Climate change: a challenge to human rights, justice, equality, and human well-being / Stephen P. Marks, Lena Verdeli, Sandra Willis -- Michael L. Penn, Maja Groff, Naseem Kourosh -- Brigitte Khoury, Julie Hakim-Larson Bonnie K. Nastasi, Shereen C. Naser -- Miriam Y. Vega, Caleb Otto -- Arthur W. Blume, Gayle Skawen:nio Morse, Catherine Love -- Nancy M. Sidun, Yvette G. Flores -- Rashmi Jaipal, Ayorkor Gaba -- Janet Sigal, Nélida Quintero, Emily Valente -- Joan C. Chrisler, Lynda M. Sagrestano / Sharon G. Horne, Eric Julian Manalastas -- Daniel J. Christie, Diane Bretherton, Lucienne Lunn -- Katherine Porterfield -- Inka Weissbecker, Peter Ventevogel, Fahmy Hanna, Soumitra Pathare -- Jordan Farrar, Dana Thomson, Theresa S. Betancourt -- Kshitij Kumar Singh, Gregory C. Gibson -- Steve O’Neil, Aimee Lace, Lori Foster -- Walter Reichman, Stuart C. Carr -- Irina Feygina, Daniel Chapman, Ezra Markowitz -- Part IV - Teaching, research, and training in psychology and human rights -- Decolonization and liberation psychology: the case of psychology in South Africa / Education of psychologists for human rights awareness, accountability, and action / Conducting psychological research across borders: maintaining scientific rigor and safeguarding human rights / Diversity in psychology education and training: a human rights imperative for a globally inclusive psychology / Preparing future generations: critical considerations and best practices in training psychologists about the human rights of sexually and gender-diverse people and communities / Cheryl de la Rey, Chalmer E. Thompson -- Felisa Tibbitts, Polli Hagenaars -- Merry Bullock, Sandra G. Zakowski Ava D. Thompson, Ayşe Çiftçi -- Julie M. Koch, Hung Chiao, Juan A. Nel -- Part V - Future directions -- Human rights and reconciliation: theoretical and empirical connections / The Australian psychological society’s apology to aboriginal and torres strait islander people: going beyond the apology in the teaching and training of psychologists / The Role of scientific societies in promoting and protecting human rights and the example of the American psychological association / Human rights, psychology, and artificial intelligence / Psychology, human rights, and the implementation of the united nations’ 2030 agenda for sustainable development / Gabriel Velez, Gabriel Twose, Wilson López López -- Pat Dudgeon, Timothy A. Carey, Sabine Hammond, Tanja Hirvonen, Michael Kyrios, Louise Roufeil, Peter Smith -- Kirby Huminuik, Jessica Wyndham -- K. Alexa Koenig, Brandie M. Nonnecke -- Neal S. Rubin, Roseanne L. Flores, Juneau Mahan Gary, Susan A. Nolan, Teresa M. Ober.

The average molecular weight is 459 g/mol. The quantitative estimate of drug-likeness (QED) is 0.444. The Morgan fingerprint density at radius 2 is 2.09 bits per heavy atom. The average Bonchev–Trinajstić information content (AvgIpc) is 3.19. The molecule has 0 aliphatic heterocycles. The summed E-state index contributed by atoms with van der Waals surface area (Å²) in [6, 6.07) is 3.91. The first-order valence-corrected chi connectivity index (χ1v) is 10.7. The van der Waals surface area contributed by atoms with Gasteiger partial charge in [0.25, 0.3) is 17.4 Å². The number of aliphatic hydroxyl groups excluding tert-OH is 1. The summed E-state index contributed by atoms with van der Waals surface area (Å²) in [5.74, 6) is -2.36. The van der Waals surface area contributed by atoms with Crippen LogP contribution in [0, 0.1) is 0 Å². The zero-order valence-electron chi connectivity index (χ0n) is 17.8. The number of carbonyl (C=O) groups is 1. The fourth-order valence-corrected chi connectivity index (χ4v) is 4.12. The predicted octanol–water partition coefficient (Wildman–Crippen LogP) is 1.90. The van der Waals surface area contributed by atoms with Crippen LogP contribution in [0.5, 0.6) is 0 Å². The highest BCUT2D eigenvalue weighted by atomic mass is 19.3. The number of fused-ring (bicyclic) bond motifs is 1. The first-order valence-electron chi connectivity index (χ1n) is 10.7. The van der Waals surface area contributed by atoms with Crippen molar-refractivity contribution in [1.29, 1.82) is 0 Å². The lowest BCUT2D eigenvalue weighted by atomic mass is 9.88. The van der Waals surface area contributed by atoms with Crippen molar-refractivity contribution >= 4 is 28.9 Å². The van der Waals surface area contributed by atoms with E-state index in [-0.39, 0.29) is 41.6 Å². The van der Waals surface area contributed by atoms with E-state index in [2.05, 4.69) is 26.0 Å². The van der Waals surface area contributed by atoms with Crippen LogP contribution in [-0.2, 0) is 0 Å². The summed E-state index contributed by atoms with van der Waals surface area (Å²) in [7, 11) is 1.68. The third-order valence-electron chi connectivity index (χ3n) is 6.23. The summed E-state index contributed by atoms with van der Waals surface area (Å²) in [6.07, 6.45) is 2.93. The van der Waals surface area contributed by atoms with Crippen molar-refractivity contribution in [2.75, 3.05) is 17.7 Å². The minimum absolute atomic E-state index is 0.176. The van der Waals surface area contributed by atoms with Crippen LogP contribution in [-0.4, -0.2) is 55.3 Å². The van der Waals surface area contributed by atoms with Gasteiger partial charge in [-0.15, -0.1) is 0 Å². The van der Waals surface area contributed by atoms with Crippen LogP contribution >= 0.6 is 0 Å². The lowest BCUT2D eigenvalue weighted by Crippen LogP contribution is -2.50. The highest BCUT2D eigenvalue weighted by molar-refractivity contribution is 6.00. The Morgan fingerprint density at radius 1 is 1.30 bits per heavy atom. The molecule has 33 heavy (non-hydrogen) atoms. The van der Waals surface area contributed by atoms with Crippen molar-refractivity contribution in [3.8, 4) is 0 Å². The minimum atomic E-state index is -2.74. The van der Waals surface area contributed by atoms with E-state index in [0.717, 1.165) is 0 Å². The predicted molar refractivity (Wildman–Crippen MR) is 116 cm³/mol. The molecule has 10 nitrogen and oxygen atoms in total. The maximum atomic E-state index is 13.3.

"Two sentiments governed the post-war world: fear and hope. Fear of slipping into an unimaginable, worldwide atomic confrontation even more violent and destructive than the Second World War; and hope that, if the people of world could only acknowledge their common dignity, nations might find a way to perpetuate peace for the foreseeable future. These two feelings dominated the debates that gave birth to both the Charter of the United Nations and the Universal Declaration of Human Rights. In late April 1946, shrouded in the shadow of a horrific world war, nine delegates, selected for their individual expertise, gathered in New York at Hunter College to discuss what action the four-month old United Nations should take to advance "universal respect for, and observance of, human rights and fundamental freedoms," as set forth in the UN Charter (Art. 55). It was"--


Human rights.
United Nations--Universal Declaration of Human Rights.--General Assembly

BF 121 / C36 2020